The concept of organic spirits is relatively new, at least in the popular or commercial sense. Even though Americans have gained an appreciation of natural, organic and sustainable products in recent years, many consumers might still regard organic spirits to be an oxymoron---how, exactly, can booze be good for you?
Organic spirits aren’t likely to turn up in health food stores anytime soon, but there’s a wide gap between them and their mass produced, high-volume cousins. They are more likely to be made from carefully grown and selected ingredients; production tends to be small-batch, allowing the distiller to devote more attention to detail; they are usually marketed from the ground up, relying on bartender education and targeted retail placement rather than multi-million dollar ad campaigns featuring rappers or supermodels.
Square One Organic Vodka pioneered the category in a number of ways. The concept wasn’t exactly new---the Sazerac Company had been making Rain Vodka, from organically grown white corn, since 1997. Focusing on vodka (rather than gin, rum or tequila) made perfect sense. Forty million Americans drink it, and demand was likely to increase as a larger chunk of that market became more health-conscious. When Square One made its debut in 2006, however, it tapped directly into a number of trends that were beginning to loom large in our consciousness.
Founder Allison Evanow perceived that cocktails were moving on a parallel track to the evolution of American cuisine. Chefs were either sourcing top-quality ingredients from small farmers, or growing those ingredients in their own gardens. In the best U.S. restaurants, the components of dishes were both regional and traceable. Evanow was committed to creating a “farm to bottle” vodka that would form the basis of culinary cocktails.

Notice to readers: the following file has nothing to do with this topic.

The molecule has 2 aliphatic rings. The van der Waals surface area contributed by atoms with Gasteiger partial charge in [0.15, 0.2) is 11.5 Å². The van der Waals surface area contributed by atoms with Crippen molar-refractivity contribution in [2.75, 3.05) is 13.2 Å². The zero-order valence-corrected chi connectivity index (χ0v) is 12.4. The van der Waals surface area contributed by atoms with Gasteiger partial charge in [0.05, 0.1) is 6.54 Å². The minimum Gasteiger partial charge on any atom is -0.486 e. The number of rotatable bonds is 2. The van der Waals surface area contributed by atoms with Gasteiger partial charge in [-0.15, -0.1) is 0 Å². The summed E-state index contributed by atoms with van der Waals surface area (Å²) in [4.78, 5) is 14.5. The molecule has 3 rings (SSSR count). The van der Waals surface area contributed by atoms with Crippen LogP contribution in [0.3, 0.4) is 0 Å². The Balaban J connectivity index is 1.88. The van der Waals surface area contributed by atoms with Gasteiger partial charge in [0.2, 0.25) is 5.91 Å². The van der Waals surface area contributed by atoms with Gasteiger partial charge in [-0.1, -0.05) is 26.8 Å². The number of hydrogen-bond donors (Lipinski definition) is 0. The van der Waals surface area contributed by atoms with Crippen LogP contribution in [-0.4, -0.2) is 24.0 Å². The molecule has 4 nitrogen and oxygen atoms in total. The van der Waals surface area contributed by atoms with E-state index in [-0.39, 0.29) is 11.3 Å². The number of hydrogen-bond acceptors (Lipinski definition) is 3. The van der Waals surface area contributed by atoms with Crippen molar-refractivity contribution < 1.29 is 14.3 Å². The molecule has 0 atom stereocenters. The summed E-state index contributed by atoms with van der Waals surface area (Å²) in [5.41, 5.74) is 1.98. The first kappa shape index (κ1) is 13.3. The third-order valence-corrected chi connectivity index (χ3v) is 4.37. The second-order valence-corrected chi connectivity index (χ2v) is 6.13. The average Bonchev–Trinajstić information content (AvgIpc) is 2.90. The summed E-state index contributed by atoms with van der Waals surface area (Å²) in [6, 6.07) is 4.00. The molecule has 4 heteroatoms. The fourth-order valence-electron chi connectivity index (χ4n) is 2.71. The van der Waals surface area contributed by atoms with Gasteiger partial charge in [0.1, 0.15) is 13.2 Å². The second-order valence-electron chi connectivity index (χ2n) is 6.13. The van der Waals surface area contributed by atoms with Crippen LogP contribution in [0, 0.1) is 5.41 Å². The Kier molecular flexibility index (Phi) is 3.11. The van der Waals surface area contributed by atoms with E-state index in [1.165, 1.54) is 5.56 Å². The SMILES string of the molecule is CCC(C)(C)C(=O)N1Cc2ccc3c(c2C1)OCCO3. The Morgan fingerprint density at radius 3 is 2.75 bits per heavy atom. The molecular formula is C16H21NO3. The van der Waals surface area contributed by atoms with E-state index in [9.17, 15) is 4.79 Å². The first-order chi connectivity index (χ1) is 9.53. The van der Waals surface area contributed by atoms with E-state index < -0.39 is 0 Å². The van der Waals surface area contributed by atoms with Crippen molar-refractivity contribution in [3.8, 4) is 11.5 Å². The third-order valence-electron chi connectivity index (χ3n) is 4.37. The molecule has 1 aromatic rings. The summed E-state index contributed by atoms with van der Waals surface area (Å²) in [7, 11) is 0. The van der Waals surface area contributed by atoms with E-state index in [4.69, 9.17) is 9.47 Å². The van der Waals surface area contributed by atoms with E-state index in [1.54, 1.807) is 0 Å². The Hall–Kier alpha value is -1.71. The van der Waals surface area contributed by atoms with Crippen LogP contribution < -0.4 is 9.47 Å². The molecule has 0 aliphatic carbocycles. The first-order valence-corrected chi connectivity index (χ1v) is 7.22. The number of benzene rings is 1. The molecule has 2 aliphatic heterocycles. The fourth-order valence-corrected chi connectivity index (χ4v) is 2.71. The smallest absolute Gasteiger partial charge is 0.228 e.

For starters, Square One is made from 100% rye, rather than corn, potatoes or wheat, with the goal of producing a spirit that has more depth and flavor. It is purchased from selected organic farmers, and goes through a natural process of fermentation and distillation. Most importantly, it gets a single pass through the still. We hear a great deal about triple and quadruple-distilled vodkas, but the truth is that the still can only remove impurities, not add flavor---in fact, each successive trip through a column still strips flavor away.
Needless to say, the packaging is environmentally responsible in all the ways one might expect: reusable bottles, “tree-free” labels, shipper cartons made from recycled materials, etc. The most important part of Square One’s marketing, though, is that the brand has truly been built organically as well. The vodka’s launch in 2006 coincided with an explosion of artisanal cocktail bars around the country, and Square One has been introduced to those establishments one bartender at a time.
Aromas of grain and spice are prominent on the nose of the Square One Organic Vodka, along with hints of rosemary and citrus essence. The distinct grain quality carries over into the mouth, bolstered by suggestions of anise, orange zest, pepper and mint. The finish is persistent and memorable.
The three flavored varieties are Cucumber, Botanical and Basil. The Botanical is easily the most complex of the three. It is labeled not as vodka but as a “botanical organic spirit,” and is infused with eight natural agents such as pear, chamomile, rosemary, coriander and lavender. The first whiff of the nose is reminiscent of gin, with powerful herbal aromas and a strong overlay of citrus peel and lemon. The lemon notes are dominant in the mouth, enhanced by a bouquet of fresh and exotic herbs, and all the elements reverberate on the finish. The Cucumber is disorienting at first---sweet on the nose and slightly bitter in the mouth, with suggestions of pepper, citrus zest and cucumber seed. The Basil is far more intriguing. Intense, appealing scents of fresh-torn basil perfume the nose. In the mouth, the sensation is initially similar to liquid pesto (without the cheese, of course); the taste is clean, and tinged with a hint of lemon. If I operated an Italian restaurant, as I once did, I would feature a martini made from this as my house cocktail.
The Square One spirits are line-priced at $35 and available around the country. If you answer to a higher authority, they are OU Kosher as well as organic.
ABOUT THE BOOK: Iconic Spirits: An Intoxicating History, by Mark Spivak, will be published in November by Lyons Press (Globe Pequot). Writing in an engaging and appealing style, Spivak chronicles the untold tales of twelve spirits that changed the world and forged the cocktail culture. While some are categories and others are specific brands, they are “the best kinds of stories---the type a writer could never make up.”